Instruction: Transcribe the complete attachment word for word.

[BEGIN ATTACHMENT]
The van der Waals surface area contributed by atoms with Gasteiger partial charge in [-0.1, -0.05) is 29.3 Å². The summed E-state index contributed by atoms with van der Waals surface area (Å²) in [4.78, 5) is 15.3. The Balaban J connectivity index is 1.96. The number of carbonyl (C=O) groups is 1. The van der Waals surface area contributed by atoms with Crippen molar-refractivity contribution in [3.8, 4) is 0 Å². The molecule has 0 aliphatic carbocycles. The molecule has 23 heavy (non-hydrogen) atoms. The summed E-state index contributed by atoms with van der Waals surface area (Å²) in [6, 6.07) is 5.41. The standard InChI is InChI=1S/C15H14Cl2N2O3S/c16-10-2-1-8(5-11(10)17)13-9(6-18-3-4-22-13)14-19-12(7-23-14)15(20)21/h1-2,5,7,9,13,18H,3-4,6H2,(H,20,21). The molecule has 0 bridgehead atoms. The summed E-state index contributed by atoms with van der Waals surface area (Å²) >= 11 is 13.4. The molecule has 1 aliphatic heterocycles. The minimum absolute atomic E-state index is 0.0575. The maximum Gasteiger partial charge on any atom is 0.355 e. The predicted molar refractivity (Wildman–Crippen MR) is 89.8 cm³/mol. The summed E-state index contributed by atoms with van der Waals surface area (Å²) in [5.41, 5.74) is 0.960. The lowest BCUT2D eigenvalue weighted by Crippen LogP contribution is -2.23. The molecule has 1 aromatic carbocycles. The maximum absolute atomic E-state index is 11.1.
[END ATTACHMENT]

The van der Waals surface area contributed by atoms with Gasteiger partial charge in [-0.1, -0.05) is 29.3 Å². The summed E-state index contributed by atoms with van der Waals surface area (Å²) in [4.78, 5) is 15.3. The Balaban J connectivity index is 1.96. The number of carbonyl (C=O) groups is 1. The van der Waals surface area contributed by atoms with Crippen molar-refractivity contribution in [3.8, 4) is 0 Å². The molecule has 0 aliphatic carbocycles. The molecule has 23 heavy (non-hydrogen) atoms. The summed E-state index contributed by atoms with van der Waals surface area (Å²) in [6, 6.07) is 5.41. The standard InChI is InChI=1S/C15H14Cl2N2O3S/c16-10-2-1-8(5-11(10)17)13-9(6-18-3-4-22-13)14-19-12(7-23-14)15(20)21/h1-2,5,7,9,13,18H,3-4,6H2,(H,20,21). The molecule has 0 bridgehead atoms. The summed E-state index contributed by atoms with van der Waals surface area (Å²) >= 11 is 13.4. The molecule has 1 aliphatic heterocycles. The minimum absolute atomic E-state index is 0.0575. The maximum Gasteiger partial charge on any atom is 0.355 e. The predicted molar refractivity (Wildman–Crippen MR) is 89.8 cm³/mol. The summed E-state index contributed by atoms with van der Waals surface area (Å²) in [5.41, 5.74) is 0.960. The lowest BCUT2D eigenvalue weighted by Crippen LogP contribution is -2.23. The molecule has 1 aromatic carbocycles. The maximum absolute atomic E-state index is 11.1.